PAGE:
Moving to Davao

Moving to Davao City has been a pivotal moment in my life.

Not only have I found my partner here, it has also made me a better and much happier person.

There’s just something about the sunshine, ocean, pleasant natives and relaxing style of living that brings out the best in me.

Wanting to share this massive upgrade in my life with other people has been one of the key reasons for starting up Serenity Relocation.

Moving to Davao has been great, but there are definitely things that I would have enjoyed during my first few months here, such as home-cooked meals, a nice place to stay, a pool, assistance with finding my way around,…

If you’re like me, and you just wing it (buying a plane ticket and making no plans other than a hotel for the first 3 nights), you might end up with some stress and headaches and not make the most out of your first month here.

Especially if you’re a bit older, you might not have the patience or ‘fuck it’ mentality you once had, and finding your way through life in a rather different culture than the West could get overwhelming and not as pleasant as it could be.

But no worries.

If you’re considering moving to Davao (which I thoroughly applaud), this article will shed some light on what to expect here, and how to deal with it.

Hopefully it will also show you exactly why our Relocation Package is ideally composed for foreigners that want to move to Davao with as little hassle as possible.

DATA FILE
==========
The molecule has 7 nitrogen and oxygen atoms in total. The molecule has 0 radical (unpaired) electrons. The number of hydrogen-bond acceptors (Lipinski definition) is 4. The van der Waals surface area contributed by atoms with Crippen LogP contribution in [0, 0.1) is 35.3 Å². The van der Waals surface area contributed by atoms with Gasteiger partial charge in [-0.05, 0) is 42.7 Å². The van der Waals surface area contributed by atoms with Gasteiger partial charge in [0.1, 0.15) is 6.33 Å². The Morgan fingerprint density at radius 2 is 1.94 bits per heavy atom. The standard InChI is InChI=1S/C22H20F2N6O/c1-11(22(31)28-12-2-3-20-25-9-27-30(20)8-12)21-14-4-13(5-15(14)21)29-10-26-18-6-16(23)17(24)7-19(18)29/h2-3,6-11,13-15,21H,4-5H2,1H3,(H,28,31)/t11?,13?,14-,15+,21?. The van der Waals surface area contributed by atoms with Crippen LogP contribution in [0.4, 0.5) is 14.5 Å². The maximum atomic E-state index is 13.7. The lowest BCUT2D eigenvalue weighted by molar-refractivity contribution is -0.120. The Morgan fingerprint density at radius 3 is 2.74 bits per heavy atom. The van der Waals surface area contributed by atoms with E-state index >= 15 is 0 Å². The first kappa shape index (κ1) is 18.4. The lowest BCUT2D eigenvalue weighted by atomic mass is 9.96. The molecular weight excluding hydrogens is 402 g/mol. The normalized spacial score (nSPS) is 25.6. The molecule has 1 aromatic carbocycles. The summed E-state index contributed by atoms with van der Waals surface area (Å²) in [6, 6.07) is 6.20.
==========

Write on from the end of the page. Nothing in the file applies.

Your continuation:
What can you expect upon moving to Davao?

In a nutshell: sunshine, sweat and stares.

Just kidding, there’s way more to it, but yeah those three will definitely be present.


Let’s start with the obvious: the climate.

It’s hot here, and almost every day of the year you’ll get sunshine. If you’re moving to Davao, you’ll have no need to bring sweaters!

The average temperature is around 30 degrees Celsius (nearly 90 degrees Fahrenheit). And it’s humid, so you definitely feel it and you will sweat your ass off if you’re very active during the hottest parts of the day.

If you’re at all interested in talking long walks around noon, moving to Davao is not for you.

The temperature drops to a more pleasant 25 degrees Celsius (77 Fahrenheit) after 6pm and throughout the night until 8 am or so.

The strong sun means you’ll have to apply sunscreen lotion if you’re going to be outside for a prolonged period of time, otherwise you’ll get burned fast.

Physical outdoor activities are best avoided during the day; apart from swimming (even then you’re best off staying in the shade).

Going to the gym at noon is a great idea though, way less people than in the mornings or evenings!

This might sound like a big negative, but sunshine provides you with vitamin D, something that is essential for your health.

Sunshine also greatly increases your happiness, as long as you don’t overdo it.

The people

People in Davao are generally pleasant and interested in foreigners (especially the girls).

Filipinos in general are a friendly bunch (there are always assholes, of course, just like everywhere) and they’re very eager to interact with you if you’re a friendly foreigner.

Even more so than in Manila and Cebu, the people in Davao are honestly some of the nicest human beings I have ever met.

Davao is a second tier city, and there are fewer foreigners here than you would have in the capital city, so you’re more of a novelty.

Foreigners are viewed as confident and rich, so you will often be treated with deference and respect.

If you’re a man, you will definitely get way more attention from girls (and gays) than you’re used to. It’s very easy here to find a relationship with a sweet girl.